Promoting multilingualism through translanguaging in South African classrooms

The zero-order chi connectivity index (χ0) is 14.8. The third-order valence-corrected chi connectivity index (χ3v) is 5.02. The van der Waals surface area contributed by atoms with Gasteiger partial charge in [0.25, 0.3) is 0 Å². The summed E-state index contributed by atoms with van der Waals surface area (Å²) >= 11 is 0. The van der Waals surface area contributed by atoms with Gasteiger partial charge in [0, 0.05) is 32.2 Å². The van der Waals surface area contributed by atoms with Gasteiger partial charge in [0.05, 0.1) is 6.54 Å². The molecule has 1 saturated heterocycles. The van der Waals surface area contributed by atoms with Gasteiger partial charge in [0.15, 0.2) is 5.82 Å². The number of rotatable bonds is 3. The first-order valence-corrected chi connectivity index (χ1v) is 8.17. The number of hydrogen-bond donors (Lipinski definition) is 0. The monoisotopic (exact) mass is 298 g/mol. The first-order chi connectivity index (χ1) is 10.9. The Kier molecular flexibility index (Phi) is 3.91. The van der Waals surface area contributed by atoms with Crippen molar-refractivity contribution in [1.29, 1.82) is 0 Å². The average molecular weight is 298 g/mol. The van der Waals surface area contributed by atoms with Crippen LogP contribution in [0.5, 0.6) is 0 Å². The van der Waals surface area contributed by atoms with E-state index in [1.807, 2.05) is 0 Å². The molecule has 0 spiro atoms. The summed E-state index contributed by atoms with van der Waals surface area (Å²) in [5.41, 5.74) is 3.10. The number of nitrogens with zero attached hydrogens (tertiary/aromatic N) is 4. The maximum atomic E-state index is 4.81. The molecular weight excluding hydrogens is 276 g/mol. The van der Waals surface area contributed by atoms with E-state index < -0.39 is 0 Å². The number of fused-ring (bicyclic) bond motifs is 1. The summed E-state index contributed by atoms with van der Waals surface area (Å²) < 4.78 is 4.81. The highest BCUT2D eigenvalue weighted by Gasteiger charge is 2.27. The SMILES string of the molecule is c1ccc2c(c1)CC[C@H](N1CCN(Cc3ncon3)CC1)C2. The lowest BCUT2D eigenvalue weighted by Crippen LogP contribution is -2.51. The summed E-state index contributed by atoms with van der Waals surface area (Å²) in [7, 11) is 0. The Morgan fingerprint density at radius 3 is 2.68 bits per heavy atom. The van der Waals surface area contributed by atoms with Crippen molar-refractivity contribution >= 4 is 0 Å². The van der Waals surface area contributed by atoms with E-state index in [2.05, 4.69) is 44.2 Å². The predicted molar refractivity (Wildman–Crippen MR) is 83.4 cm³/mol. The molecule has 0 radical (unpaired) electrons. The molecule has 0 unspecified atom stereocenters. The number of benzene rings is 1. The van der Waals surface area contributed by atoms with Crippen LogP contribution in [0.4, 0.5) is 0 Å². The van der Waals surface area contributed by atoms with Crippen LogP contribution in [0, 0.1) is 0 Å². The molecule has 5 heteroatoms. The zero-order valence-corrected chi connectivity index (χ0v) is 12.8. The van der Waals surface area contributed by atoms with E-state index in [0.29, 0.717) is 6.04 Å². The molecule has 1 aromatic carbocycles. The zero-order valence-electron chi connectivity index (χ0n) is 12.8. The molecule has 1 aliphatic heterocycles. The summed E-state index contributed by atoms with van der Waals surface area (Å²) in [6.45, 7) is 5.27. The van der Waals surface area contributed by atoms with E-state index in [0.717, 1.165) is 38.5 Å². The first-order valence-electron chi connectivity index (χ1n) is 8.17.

Multilingualism has become a ‘buzz’ term in the academic fora in South Africa and the world at large. Research on multilingualism in South Africa has become ubiquitous, however, academic policies have rendered multilingualism a concealed reality. This paper aims to highlight findings of an inquiry into the existence of multilingual students in an academic literacy class. The paper also intends to bring out how multilingual students utilise their language practices in their mission to understand academic concepts. In this study, students’ perceptions about their multilingual nature are brought to the fore using a qualitative statistical analysis approach. A questionnaire was administered to solicit multilingual students’ views regarding the use of all the languages in their repertoire for academic purposes. The outcome shows that multilingual students benefit more from using a translingual approach to understand academic concepts as opposed to using the code-switching approach. Finally, the study shows that students yearn for the recognition and utilisation of their multilingual nature in their academic endeavours. The paper will respond by suggesting ways in which translingual pedagogy can be used to leverage students’ multilingual habitus.
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